The British theory of Bengalis being non-Martial was also prevalent among the Punjabi and Pushtun officers (the dominant groups in Pakistan army). In Air Force and Navy, the numbers of Bengalis were steadily increased. There were several reasons for that. Compared to army, these two arms of armed forces are less politically involved in coups. Second, these two arms require more technical skills and higher education standards to run state of the art machines and Bengalis were able to perform these functions. In the military academy, Kakul, the Bengali cadets were considered inferior to the ‘Martial Races’. One former instructor at the academy in 1950s stated that Bengalis were generally given poor grades and seldom given any higher appointments. Many of them were shunted out as ‘Duds’.58 The gulf between Bengali and non-Bengali officers was as wide as between the general populations of the two wings. The total disregard of Bengali sentiments can be gauged by one incident which one Bengali cadet experienced during his stay at Kakul in 1970. At a dinner night, Major Shabbir Sharif (a good and well-respected officer of 6 Frontier Force Regiment who died in action in 1971 at Suleimanki sector) was sitting at the table with the Bengali cadet. He commented about the recent devastating cyclone in East Pakistan that more than hundred thousand people have perished. He then added that there were so many Bengalis that ‘I’m sure they will not be missed’. The young Bengali cadet was shocked to hear these words from an officer who was the role model for young cadets and everybody aspired to emulate him.59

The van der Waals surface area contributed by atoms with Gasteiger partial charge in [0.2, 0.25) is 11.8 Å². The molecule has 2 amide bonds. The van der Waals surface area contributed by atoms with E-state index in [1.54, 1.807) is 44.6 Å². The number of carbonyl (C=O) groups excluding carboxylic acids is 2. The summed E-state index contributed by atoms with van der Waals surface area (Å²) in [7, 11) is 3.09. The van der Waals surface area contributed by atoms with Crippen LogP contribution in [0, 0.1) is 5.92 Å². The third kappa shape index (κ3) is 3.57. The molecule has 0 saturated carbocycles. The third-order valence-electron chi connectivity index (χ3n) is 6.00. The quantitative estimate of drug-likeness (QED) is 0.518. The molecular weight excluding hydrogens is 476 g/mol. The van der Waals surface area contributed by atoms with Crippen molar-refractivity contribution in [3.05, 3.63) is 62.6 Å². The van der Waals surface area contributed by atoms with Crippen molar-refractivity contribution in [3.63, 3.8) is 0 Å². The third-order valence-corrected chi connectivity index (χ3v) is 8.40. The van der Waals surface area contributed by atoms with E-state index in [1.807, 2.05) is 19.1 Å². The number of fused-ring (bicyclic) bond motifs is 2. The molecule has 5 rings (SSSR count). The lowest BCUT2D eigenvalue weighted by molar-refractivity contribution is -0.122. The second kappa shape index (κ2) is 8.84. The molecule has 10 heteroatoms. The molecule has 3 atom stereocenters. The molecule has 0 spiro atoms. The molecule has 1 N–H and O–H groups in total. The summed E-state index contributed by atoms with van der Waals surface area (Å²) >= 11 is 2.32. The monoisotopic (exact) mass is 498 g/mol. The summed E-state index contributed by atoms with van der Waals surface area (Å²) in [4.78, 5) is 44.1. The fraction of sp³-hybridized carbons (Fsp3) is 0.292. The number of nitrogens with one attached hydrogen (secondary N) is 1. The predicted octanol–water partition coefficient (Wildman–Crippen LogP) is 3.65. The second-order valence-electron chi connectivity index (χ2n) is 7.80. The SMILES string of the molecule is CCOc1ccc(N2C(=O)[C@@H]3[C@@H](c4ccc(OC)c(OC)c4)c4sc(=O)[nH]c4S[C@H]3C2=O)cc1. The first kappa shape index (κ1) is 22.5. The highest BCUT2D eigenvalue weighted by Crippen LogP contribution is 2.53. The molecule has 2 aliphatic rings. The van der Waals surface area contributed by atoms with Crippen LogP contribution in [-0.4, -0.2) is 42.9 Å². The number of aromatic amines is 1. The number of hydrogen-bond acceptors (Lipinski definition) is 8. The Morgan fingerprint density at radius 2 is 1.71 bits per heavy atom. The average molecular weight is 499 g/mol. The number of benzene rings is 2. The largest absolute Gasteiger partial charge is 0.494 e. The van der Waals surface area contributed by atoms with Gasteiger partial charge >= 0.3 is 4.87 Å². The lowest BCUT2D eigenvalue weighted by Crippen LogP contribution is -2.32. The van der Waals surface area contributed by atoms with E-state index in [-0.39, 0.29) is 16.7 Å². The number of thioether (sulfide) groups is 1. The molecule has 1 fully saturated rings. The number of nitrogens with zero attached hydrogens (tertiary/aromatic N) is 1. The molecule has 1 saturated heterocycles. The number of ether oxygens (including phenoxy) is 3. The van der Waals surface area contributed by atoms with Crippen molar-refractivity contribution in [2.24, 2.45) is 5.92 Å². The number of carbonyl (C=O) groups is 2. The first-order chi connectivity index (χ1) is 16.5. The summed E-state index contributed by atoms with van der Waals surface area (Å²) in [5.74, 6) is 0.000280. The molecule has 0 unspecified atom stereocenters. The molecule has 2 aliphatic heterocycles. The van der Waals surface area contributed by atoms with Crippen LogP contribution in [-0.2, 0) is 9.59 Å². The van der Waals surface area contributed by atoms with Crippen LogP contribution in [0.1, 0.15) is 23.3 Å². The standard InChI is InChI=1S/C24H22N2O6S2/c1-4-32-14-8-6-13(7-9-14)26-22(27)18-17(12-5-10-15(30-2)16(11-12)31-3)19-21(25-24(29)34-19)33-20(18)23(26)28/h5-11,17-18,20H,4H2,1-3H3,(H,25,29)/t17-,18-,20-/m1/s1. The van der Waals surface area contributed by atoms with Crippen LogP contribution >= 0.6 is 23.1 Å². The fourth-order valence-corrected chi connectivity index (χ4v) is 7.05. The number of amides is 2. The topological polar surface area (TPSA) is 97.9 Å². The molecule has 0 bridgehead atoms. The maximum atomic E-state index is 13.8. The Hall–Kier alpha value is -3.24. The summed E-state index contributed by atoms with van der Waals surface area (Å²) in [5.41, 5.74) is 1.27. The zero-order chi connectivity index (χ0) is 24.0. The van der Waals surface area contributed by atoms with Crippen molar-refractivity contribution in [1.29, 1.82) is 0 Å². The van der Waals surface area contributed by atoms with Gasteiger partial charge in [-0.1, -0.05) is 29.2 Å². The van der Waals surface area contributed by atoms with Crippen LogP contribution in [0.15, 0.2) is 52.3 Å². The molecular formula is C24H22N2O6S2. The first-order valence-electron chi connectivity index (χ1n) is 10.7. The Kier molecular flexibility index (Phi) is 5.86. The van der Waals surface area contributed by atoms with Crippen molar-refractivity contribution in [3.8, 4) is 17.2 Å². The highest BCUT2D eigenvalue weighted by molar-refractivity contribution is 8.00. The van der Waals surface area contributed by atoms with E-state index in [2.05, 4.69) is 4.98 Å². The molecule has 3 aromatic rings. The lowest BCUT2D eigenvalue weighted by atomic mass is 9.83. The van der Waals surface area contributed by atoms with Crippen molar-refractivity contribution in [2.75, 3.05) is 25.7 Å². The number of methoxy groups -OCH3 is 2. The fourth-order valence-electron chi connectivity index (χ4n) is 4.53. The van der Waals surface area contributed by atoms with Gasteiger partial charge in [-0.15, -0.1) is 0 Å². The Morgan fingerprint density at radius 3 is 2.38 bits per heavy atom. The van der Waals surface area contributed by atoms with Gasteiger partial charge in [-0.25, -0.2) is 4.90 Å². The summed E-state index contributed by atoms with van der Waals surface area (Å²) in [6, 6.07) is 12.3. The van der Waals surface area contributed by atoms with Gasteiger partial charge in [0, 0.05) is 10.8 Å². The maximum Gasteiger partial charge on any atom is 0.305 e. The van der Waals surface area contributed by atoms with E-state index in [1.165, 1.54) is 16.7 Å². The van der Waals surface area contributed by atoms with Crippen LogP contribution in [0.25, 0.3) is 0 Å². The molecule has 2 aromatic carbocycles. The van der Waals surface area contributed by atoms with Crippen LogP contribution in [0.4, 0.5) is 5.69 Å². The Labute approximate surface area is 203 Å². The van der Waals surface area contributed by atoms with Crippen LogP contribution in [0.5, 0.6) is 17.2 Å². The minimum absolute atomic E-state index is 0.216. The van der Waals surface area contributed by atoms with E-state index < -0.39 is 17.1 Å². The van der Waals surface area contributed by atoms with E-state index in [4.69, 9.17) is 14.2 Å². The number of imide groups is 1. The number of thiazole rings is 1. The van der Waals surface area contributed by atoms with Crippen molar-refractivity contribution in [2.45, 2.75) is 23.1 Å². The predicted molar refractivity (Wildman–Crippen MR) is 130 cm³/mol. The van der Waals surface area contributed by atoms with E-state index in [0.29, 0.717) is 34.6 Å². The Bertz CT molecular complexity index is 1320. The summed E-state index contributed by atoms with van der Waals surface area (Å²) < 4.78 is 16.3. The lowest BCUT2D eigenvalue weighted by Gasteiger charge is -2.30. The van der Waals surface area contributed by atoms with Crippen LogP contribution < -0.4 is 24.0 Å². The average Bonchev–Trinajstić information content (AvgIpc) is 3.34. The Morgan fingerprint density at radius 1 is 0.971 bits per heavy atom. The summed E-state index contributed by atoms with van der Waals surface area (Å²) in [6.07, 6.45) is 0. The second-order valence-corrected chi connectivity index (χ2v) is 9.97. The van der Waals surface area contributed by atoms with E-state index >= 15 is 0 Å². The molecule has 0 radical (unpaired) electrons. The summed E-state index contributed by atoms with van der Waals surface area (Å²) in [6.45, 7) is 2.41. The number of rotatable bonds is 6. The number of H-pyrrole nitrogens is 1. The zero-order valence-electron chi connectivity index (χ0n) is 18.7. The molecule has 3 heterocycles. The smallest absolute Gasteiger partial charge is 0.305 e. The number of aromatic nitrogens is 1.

In 1969, Yahya Khan ordered the raising of new Bengali regiments but like all other decisions it was too late. Bengalis have been too politicized and too alienated by that time. Compared to other regiments in West Pakistan, the EBRs were not mixed with other ethnic groups. The single class Bengali regiments assured that whenever the Bengali units decide to revolt, it will be en masse, and that is what happened in March 1971. Whenever a EBR revolted, the first thing they did was to kill their officers who were from West Pakistan. This would mean ‘no return’ for everybody and would keep even the reluctant ones in line. This is strangely reminiscent of the rebellion of the native sepoys of Indian Army in 1857. The Bengali officers and soldiers who were stationed in East Pakistan revolted en masses after the March 1971 operation and left with whatever equipment they could get their hands on. They later formed the core of Mukti Bahini. 1 EBR at Chandpur was significantly reduced in numbers. The regiment was moved to Jessore, where it was disarmed but some soldiers succeeded in escaping with arms. 2 EBR at Joydebpur rebelled on the night of March 28-29 and escaped with their arms and equipment. Two companies of 3 EBR at Ghoraghat and Gaibanda after rebellion moved to Hilli area. 4 EBR at Brahmanbaria and Shamshernagar after rebellion moved to Sylhet area to join rebels. The trainees at East Bengal Regimental Centre at Chittagong
(9 EBR was being raised at the time) rebelled on the night of March 25-26. There were also desertions in 10 EBR (another newly raised battalion which was National Service Battalion) while the remaining trainees were sent on leave. Of the total strength of 17,000 of the paramilitary force, East Pakistan Rifles (EPR), only 4,000 could be disarmed while the remaining decamped with their arms.60 Indian army organized the Bengali military, paramilitary and police personnel. The activities of the Mukti Bahini were code named “Operation Jackpot”. The country was divided into eight military sectors, each commanded by a Major, who had deserted from Pakistan Army. When India attacked East Pakistan, Bengali forces were organized into three brigades and attached to Indian forces in different sectors.61